Most CIOs today are either considering moving to or are already in the process of migrating to the cloud, whether it’s public, private or a hybrid combination. But in order to strategically migrate to any cloud solution, applications and supporting data environments and services must be clearly defined.
With the availability of cheap storage and the explosion of new data being created every day, companies are struggling with truly understanding their data environments. It’s not that they can’t find the right data, but they often THINK they have the right data when they actually don’t, as the real data may exist in multiple systems and only partially accurate as it relates to some other data or process. This is why the popularity of Information Lifecycle Management (ILM) practices has grown so dramatically, as the need to manage the flow of information system’s data across an organization is mounting in importance.
Up until a few years ago, most CIOs were content to let the data keep growing and buy more storage if necessary. But now with the push towards the cloud, CIOs are forced to bundle applications, data and services, as well as plan migrations. But in order to accomplish this, an organization’s data environment must be clearly defined, so that applications and services don’t break when the migrations occur.
While CIOs today are all in with the cloud, most do not know where to start or what to consider when defining their data environments.
In our experience in working with our customers here at OneNeck, there are at least five areas to consider.
- What are the characteristics of the data?
Data typically has some relational correlation to other data. What are these relationships? How do these data pieces interact with each other? Is the data time-sensitive? After a certain time-period, is the data no longer relevant? Is the data context sensitive? What is the size of the data? How fast is it growing? How fast can it be retired and/or deleted?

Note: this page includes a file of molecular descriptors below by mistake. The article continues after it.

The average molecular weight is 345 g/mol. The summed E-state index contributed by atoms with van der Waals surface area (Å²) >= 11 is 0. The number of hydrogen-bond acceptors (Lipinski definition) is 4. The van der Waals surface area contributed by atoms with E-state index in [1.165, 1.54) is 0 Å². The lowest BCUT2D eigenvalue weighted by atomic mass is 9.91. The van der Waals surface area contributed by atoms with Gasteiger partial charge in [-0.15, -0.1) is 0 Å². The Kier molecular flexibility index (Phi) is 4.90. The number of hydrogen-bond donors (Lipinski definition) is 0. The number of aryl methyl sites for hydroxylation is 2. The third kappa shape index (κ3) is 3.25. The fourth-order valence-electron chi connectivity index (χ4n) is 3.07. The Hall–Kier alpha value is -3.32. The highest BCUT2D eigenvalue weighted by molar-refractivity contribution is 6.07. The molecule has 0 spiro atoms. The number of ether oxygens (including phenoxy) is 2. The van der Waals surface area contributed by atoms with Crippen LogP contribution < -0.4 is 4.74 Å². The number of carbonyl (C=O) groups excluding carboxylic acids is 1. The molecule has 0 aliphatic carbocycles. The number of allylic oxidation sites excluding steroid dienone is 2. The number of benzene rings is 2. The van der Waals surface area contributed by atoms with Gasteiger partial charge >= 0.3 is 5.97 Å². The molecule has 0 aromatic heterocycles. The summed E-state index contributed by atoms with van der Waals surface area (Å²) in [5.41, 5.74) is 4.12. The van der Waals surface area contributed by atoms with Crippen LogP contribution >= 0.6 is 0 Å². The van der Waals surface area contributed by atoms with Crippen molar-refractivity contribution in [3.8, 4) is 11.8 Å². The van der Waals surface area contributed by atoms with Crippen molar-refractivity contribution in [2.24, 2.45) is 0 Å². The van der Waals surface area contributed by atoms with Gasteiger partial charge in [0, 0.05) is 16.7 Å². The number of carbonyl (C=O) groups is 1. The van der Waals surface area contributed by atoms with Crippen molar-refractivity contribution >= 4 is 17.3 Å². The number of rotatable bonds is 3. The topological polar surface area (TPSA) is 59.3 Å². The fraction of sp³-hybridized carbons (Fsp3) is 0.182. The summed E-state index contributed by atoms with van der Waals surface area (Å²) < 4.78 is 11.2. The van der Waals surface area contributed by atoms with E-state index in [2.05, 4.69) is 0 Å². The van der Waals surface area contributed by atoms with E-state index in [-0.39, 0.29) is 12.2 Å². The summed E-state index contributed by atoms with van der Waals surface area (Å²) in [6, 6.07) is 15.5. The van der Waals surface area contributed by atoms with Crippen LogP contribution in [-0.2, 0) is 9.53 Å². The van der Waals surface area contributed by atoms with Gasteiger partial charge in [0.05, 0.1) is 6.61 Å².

- What are the data entities?
By entities, we mean groups of data and how they relate to other entities and applications. This is the big picture of data and how it relates and flows thru systems.
- Who owns the data, and who is the steward?
A business person (outside of IT) typically owns the data, and the IT person who helps take care of the data is known as the data steward. Who are these people, and what are their responsibilities to the data? Who decides what data is needed? Who decides the processes that flow and interact with the data? Who maintains the systems that the data runs on? Who is responsible if the data is inaccurate, or unavailable?
- What is the data lifetime and criticality?
How important is this data? How long is the data valid? How fast do we need it?
- What’s important to YOUR business?
What are the critical pieces of data or systems that are important for your day-to-day business operations?
At OneNeck, we get it. We see organizations struggling with these issues as they attempt to manage their data and consider migration paths to various cloud platforms. That’s where we come in and help. As part of our Advanced Services group, we can help you define YOUR data, giving you the starting point in a step-by-step approach to the cloud. Rome wasn’t built in a day, and neither is your cloud strategy. So, slow down and start with a clear view of your data, and you won’t regret it…
Interested in hearing about how my team has helped some of our clients get control of their data? Check out this eBook with real-world case studies.